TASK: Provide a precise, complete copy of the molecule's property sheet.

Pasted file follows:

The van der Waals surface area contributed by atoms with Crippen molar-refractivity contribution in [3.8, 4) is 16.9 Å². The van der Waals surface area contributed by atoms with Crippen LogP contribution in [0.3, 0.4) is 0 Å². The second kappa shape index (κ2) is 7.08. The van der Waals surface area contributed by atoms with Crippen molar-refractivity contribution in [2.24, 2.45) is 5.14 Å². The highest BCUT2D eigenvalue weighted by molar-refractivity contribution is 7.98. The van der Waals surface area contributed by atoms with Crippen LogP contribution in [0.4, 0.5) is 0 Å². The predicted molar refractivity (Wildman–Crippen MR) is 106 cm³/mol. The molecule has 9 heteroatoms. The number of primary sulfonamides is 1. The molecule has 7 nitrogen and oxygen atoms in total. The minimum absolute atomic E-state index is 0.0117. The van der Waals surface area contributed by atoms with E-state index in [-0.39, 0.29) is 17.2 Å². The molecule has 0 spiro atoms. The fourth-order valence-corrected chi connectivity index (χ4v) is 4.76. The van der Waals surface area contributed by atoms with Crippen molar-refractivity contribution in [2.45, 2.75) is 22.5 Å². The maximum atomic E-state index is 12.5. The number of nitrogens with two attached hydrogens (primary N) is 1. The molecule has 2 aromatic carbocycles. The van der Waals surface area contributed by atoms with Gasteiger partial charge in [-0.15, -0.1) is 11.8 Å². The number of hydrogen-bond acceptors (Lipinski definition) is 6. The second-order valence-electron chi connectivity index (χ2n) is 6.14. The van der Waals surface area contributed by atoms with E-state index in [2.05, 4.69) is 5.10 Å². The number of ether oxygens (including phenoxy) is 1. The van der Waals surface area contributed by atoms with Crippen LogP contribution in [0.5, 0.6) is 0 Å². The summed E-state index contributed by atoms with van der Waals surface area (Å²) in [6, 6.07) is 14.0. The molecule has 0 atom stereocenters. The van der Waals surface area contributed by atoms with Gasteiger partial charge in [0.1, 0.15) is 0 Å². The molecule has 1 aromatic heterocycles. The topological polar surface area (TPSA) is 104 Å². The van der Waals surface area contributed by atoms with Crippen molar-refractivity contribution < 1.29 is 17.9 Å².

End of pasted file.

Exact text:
The van der Waals surface area contributed by atoms with Crippen molar-refractivity contribution in [3.8, 4) is 16.9 Å². The van der Waals surface area contributed by atoms with Crippen LogP contribution in [0.3, 0.4) is 0 Å². The second kappa shape index (κ2) is 7.08. The van der Waals surface area contributed by atoms with Crippen molar-refractivity contribution in [2.24, 2.45) is 5.14 Å². The highest BCUT2D eigenvalue weighted by molar-refractivity contribution is 7.98. The van der Waals surface area contributed by atoms with Crippen LogP contribution in [0.4, 0.5) is 0 Å². The predicted molar refractivity (Wildman–Crippen MR) is 106 cm³/mol. The molecule has 9 heteroatoms. The number of primary sulfonamides is 1. The molecule has 7 nitrogen and oxygen atoms in total. The minimum absolute atomic E-state index is 0.0117. The van der Waals surface area contributed by atoms with E-state index in [-0.39, 0.29) is 17.2 Å². The molecule has 0 spiro atoms. The fourth-order valence-corrected chi connectivity index (χ4v) is 4.76. The van der Waals surface area contributed by atoms with Crippen molar-refractivity contribution in [2.45, 2.75) is 22.5 Å². The maximum atomic E-state index is 12.5. The number of nitrogens with two attached hydrogens (primary N) is 1. The molecule has 2 aromatic carbocycles. The van der Waals surface area contributed by atoms with Gasteiger partial charge in [-0.15, -0.1) is 11.8 Å². The number of hydrogen-bond acceptors (Lipinski definition) is 6. The second-order valence-electron chi connectivity index (χ2n) is 6.14. The van der Waals surface area contributed by atoms with E-state index in [2.05, 4.69) is 5.10 Å². The number of ether oxygens (including phenoxy) is 1. The van der Waals surface area contributed by atoms with Crippen LogP contribution in [0.5, 0.6) is 0 Å². The summed E-state index contributed by atoms with van der Waals surface area (Å²) in [6, 6.07) is 14.0. The molecule has 0 atom stereocenters. The van der Waals surface area contributed by atoms with Gasteiger partial charge in [0.1, 0.15) is 0 Å². The molecule has 1 aromatic heterocycles. The topological polar surface area (TPSA) is 104 Å². The van der Waals surface area contributed by atoms with Crippen molar-refractivity contribution < 1.29 is 17.9 Å².